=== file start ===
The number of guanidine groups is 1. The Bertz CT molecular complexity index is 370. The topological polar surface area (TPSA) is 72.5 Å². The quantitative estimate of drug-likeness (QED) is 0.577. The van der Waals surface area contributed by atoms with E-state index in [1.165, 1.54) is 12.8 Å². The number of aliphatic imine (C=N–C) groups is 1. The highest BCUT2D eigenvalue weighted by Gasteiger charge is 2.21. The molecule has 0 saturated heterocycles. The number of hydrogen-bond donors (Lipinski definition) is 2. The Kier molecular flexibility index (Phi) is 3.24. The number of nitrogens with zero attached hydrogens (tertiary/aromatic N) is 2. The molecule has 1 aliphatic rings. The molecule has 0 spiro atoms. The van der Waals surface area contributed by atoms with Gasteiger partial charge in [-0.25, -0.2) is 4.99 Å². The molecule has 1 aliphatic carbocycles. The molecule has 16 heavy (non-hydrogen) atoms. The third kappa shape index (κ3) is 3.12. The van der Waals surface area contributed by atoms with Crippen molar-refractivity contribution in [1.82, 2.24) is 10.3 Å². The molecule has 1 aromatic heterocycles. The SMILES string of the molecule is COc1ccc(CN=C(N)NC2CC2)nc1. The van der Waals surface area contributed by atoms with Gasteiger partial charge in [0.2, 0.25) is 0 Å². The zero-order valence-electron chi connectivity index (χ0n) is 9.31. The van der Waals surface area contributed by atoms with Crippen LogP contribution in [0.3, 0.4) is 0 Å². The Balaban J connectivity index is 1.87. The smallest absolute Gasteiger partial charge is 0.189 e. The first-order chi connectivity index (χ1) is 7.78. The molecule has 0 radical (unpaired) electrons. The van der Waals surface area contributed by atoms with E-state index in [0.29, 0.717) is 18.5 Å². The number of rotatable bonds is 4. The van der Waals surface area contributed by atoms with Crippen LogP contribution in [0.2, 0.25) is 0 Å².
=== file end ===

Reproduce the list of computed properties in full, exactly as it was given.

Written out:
The number of guanidine groups is 1. The Bertz CT molecular complexity index is 370. The topological polar surface area (TPSA) is 72.5 Å². The quantitative estimate of drug-likeness (QED) is 0.577. The van der Waals surface area contributed by atoms with E-state index in [1.165, 1.54) is 12.8 Å². The number of aliphatic imine (C=N–C) groups is 1. The highest BCUT2D eigenvalue weighted by Gasteiger charge is 2.21. The molecule has 0 saturated heterocycles. The number of hydrogen-bond donors (Lipinski definition) is 2. The Kier molecular flexibility index (Phi) is 3.24. The number of nitrogens with zero attached hydrogens (tertiary/aromatic N) is 2. The molecule has 1 aliphatic rings. The molecule has 0 spiro atoms. The van der Waals surface area contributed by atoms with Gasteiger partial charge in [-0.25, -0.2) is 4.99 Å². The molecule has 1 aliphatic carbocycles. The molecule has 16 heavy (non-hydrogen) atoms. The third kappa shape index (κ3) is 3.12. The van der Waals surface area contributed by atoms with Crippen molar-refractivity contribution in [1.82, 2.24) is 10.3 Å². The molecule has 1 aromatic heterocycles. The SMILES string of the molecule is COc1ccc(CN=C(N)NC2CC2)nc1. The van der Waals surface area contributed by atoms with Gasteiger partial charge in [0.2, 0.25) is 0 Å². The zero-order valence-electron chi connectivity index (χ0n) is 9.31. The van der Waals surface area contributed by atoms with Crippen LogP contribution in [0.3, 0.4) is 0 Å². The Balaban J connectivity index is 1.87. The smallest absolute Gasteiger partial charge is 0.189 e. The first-order chi connectivity index (χ1) is 7.78. The molecule has 0 radical (unpaired) electrons. The van der Waals surface area contributed by atoms with E-state index in [0.29, 0.717) is 18.5 Å². The number of rotatable bonds is 4. The van der Waals surface area contributed by atoms with Crippen LogP contribution in [0.2, 0.25) is 0 Å².